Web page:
As the war in Syria “winds down,” as some have been describing it, eyes turn to the next theater of conflict between the regional Middle Eastern powers: Russia, and the U.S., with many suggesting that Afghanistan could be the “new” battlefront.
In October, U.S. Secretary of Defense James Mattis drew attention to the pipeline of weapons, especially machine guns, that Russia and Iran are believed to be funneling to the Taliban. Reports from both American and Afghan intelligence agencies claim that Iran and Russia are jointly arming, training, and financing the Taliban in Afghanistan in an attempt to compromise stabilization efforts led by the U.S.
With the nearly 600-mile border Iran shares with Afghanistan, Tehran is naturally invested in asserting its influence in the region, while Russia needs Iranian cooperation to get weapons and supplies to the Taliban in western Afghanistan. That means Iran and Russia are believed to be arming and training the forces fighting the U.S.-led coalition and aiming to destabilize the Afghan government. It’s unsurprising that the terms “proxy war” and “new Cold War” have been thrown around.
Seth Klarman: Investors Can No Longer Rely On Mean Reversion
"For most of the last century," Seth Klarman noted in his second-quarter letter to Baupost's investors, "a reasonable approach to assessing a company's future prospects was to expect mean reversion." He went on to explain that fluctuations in business performance were largely cyclical, and investors could profit from this buying low and selling high. Also Read More
Iran and Afghanistan
Iran was instrumental in the 2001 Bonn Conference proceedings, which established the Afghan Interim Authority and began reconstruction efforts. According to the Institute for the Study of War, the military presence of the U.S. in neighboring Afghanistan has been interpreted by Tehran as a security threat, leading Iran to seek greater leverage over the Afghan government while simultaneously arming the Taliban.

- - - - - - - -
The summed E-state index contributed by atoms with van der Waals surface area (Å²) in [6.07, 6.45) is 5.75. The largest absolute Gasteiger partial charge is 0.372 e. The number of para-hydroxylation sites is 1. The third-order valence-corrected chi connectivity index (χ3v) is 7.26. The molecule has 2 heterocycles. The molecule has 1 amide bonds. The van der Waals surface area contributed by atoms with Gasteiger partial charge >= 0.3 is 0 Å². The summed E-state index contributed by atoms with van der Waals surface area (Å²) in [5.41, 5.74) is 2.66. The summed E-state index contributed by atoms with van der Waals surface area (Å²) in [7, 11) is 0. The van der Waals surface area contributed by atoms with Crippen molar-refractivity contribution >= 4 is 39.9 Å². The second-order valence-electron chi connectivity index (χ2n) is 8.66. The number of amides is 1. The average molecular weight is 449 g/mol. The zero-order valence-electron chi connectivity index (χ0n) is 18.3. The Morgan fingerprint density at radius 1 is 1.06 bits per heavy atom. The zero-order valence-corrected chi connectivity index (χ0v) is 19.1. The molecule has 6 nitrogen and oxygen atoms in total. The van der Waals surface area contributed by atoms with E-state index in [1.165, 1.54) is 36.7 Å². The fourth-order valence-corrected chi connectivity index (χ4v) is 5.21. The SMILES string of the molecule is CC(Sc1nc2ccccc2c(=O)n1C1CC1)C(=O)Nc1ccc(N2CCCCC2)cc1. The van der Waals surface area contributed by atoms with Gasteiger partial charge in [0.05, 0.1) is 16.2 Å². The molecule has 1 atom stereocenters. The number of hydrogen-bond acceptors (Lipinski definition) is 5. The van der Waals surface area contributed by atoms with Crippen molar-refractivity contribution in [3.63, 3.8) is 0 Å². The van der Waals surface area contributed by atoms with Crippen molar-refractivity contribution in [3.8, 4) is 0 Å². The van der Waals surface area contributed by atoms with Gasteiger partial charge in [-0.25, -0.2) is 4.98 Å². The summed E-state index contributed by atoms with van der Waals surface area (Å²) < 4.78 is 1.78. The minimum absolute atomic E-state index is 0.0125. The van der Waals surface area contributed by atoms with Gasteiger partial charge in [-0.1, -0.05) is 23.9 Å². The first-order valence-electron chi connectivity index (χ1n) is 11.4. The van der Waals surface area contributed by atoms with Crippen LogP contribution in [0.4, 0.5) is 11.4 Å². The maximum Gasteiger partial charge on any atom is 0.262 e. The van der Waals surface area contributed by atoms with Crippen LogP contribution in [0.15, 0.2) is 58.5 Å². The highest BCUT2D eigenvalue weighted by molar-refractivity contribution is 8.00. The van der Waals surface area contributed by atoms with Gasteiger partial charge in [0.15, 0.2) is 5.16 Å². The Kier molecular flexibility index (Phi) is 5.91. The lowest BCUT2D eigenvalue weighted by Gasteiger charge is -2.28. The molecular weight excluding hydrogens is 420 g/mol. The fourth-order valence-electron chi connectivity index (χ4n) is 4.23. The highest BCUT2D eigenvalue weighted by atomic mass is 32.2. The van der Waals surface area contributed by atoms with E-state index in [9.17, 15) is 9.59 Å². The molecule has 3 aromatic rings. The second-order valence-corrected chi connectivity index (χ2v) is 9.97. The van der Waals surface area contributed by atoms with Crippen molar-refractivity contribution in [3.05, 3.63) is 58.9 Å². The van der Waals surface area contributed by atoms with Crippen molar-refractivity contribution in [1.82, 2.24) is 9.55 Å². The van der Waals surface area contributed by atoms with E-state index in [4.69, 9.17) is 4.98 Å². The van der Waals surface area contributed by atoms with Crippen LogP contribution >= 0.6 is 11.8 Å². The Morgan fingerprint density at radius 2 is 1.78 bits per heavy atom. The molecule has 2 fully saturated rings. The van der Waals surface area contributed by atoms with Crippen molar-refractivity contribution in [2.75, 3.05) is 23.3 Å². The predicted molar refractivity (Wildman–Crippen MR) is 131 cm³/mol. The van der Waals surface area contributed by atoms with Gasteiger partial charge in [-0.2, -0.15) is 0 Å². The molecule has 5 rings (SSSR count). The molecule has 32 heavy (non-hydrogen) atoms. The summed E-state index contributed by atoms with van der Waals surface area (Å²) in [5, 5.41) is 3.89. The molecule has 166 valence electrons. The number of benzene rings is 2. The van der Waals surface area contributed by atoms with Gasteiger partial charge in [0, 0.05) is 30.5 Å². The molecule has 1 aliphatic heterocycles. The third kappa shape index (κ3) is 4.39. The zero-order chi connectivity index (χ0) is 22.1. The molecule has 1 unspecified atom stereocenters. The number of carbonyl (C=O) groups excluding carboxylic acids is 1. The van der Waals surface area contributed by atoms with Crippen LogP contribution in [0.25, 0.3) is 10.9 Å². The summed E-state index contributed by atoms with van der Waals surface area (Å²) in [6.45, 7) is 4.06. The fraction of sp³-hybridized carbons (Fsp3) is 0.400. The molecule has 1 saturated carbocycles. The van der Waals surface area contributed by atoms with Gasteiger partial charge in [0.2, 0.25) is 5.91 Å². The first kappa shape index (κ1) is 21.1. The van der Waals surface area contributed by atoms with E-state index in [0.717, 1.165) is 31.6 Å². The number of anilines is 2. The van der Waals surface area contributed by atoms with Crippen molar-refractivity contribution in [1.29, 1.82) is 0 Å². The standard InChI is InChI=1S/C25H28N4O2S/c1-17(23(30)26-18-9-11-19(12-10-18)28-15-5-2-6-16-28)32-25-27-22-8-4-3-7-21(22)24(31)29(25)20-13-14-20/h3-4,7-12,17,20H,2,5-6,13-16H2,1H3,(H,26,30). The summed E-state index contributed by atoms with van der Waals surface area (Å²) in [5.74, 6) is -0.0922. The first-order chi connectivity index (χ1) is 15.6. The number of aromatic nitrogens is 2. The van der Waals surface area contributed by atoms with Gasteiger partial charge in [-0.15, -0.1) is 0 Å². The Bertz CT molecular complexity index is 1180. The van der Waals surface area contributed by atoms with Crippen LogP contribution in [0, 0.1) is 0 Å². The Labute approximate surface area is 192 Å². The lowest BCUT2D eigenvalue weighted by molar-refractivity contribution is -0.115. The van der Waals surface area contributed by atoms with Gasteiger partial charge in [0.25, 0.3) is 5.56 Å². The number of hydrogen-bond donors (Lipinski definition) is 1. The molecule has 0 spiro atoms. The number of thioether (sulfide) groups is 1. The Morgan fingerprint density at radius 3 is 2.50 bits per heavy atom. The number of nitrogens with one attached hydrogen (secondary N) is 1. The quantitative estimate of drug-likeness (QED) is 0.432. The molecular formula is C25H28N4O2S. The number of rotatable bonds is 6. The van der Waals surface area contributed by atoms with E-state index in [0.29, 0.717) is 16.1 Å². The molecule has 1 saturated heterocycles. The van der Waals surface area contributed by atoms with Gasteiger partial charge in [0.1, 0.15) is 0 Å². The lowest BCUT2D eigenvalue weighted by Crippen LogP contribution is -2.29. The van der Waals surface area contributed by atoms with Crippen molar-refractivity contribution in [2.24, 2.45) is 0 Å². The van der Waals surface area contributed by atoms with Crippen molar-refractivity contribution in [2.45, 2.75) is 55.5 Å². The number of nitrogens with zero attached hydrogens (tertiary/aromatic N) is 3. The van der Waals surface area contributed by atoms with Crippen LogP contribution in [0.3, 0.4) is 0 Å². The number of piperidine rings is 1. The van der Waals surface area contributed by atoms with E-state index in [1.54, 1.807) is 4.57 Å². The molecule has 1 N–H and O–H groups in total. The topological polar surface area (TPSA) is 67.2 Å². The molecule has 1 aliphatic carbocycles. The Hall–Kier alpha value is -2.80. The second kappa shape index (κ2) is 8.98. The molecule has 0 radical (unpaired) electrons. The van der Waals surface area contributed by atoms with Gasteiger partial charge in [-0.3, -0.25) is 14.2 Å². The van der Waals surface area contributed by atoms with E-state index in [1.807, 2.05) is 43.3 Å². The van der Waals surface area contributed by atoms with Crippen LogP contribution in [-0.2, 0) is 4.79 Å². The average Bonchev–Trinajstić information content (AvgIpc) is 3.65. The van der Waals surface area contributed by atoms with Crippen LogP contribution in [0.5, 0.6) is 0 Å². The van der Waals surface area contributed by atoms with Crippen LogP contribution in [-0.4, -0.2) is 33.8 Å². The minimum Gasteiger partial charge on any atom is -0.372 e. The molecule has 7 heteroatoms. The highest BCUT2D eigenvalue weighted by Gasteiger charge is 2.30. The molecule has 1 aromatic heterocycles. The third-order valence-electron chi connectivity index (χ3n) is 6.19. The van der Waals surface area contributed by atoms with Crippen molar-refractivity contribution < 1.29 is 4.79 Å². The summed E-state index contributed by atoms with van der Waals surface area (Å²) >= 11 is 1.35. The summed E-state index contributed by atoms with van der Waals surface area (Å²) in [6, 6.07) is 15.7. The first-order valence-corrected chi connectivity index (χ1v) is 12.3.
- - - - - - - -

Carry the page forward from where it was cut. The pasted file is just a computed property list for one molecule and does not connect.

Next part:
Further cementing the tensions between Tehran and Kabul, the two have faced repeated conflict over water rights to the Helmand River. In July, Iranian President Hassan Rouhani spoke out against the Afghan water projects, perhaps granting further insight into Tehran’s motives for possibly arming the Taliban. In turn, Afghanistan has accused Iran of orchestrating Taliban attacks on water management projects.
Iran’s goal in Afghanistan seems to be the removal of the U.S. presence. While some analysts have pointed to Afghanistan as the new, or perhaps more accurately, revisited, battleground in the latest proxy war between Russia and the U.S., others assert that Russia is seeking to prevent ISIS from gaining a foothold in Afghanistan and Central Asia.
What about Turkey?
Historically, Turkey and Iran have a less-than harmonious relationship. Most recently, the two nations have found themselves on opposite sides of the Syrian civil war, with Iran serving as one of the Assad regime’s only allies. Turkey, on the other hand, has allegedly trained, sheltered, and armed the Syrian Free Army in conjunction with one of Iran’s most resolute enemies: Saudi Arabia. Despite these tensions, it seems that the two nations have been moving closer in the past two years.